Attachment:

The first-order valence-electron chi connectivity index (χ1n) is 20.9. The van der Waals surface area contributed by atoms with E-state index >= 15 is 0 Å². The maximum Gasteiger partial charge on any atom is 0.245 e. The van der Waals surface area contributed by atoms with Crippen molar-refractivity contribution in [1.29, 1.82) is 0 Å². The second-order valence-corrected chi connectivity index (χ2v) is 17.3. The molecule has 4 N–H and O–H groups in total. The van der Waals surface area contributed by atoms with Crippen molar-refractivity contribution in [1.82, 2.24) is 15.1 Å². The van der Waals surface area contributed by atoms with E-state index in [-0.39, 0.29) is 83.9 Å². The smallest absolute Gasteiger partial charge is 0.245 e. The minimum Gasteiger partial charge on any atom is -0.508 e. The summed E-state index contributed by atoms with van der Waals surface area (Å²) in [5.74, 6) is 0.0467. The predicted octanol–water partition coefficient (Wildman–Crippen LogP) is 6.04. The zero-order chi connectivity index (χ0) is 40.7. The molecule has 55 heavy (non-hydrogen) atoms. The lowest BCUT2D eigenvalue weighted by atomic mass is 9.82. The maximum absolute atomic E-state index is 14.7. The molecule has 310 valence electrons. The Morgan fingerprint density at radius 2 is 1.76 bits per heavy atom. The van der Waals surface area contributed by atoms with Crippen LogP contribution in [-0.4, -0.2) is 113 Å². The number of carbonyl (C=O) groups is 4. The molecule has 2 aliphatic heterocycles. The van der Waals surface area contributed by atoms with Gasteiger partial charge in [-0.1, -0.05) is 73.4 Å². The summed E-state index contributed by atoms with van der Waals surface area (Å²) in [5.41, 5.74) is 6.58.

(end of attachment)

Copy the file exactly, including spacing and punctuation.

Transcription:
The first-order valence-electron chi connectivity index (χ1n) is 20.9. The van der Waals surface area contributed by atoms with E-state index >= 15 is 0 Å². The maximum Gasteiger partial charge on any atom is 0.245 e. The van der Waals surface area contributed by atoms with Crippen molar-refractivity contribution in [1.29, 1.82) is 0 Å². The second-order valence-corrected chi connectivity index (χ2v) is 17.3. The molecule has 4 N–H and O–H groups in total. The van der Waals surface area contributed by atoms with Crippen molar-refractivity contribution in [1.82, 2.24) is 15.1 Å². The van der Waals surface area contributed by atoms with E-state index in [-0.39, 0.29) is 83.9 Å². The smallest absolute Gasteiger partial charge is 0.245 e. The minimum Gasteiger partial charge on any atom is -0.508 e. The summed E-state index contributed by atoms with van der Waals surface area (Å²) in [5.74, 6) is 0.0467. The predicted octanol–water partition coefficient (Wildman–Crippen LogP) is 6.04. The zero-order chi connectivity index (χ0) is 40.7. The molecule has 55 heavy (non-hydrogen) atoms. The lowest BCUT2D eigenvalue weighted by atomic mass is 9.82. The maximum absolute atomic E-state index is 14.7. The molecule has 310 valence electrons. The Morgan fingerprint density at radius 2 is 1.76 bits per heavy atom. The van der Waals surface area contributed by atoms with Crippen LogP contribution in [-0.4, -0.2) is 113 Å². The number of carbonyl (C=O) groups is 4. The molecule has 2 aliphatic heterocycles. The van der Waals surface area contributed by atoms with Gasteiger partial charge in [-0.1, -0.05) is 73.4 Å². The summed E-state index contributed by atoms with van der Waals surface area (Å²) in [5.41, 5.74) is 6.58.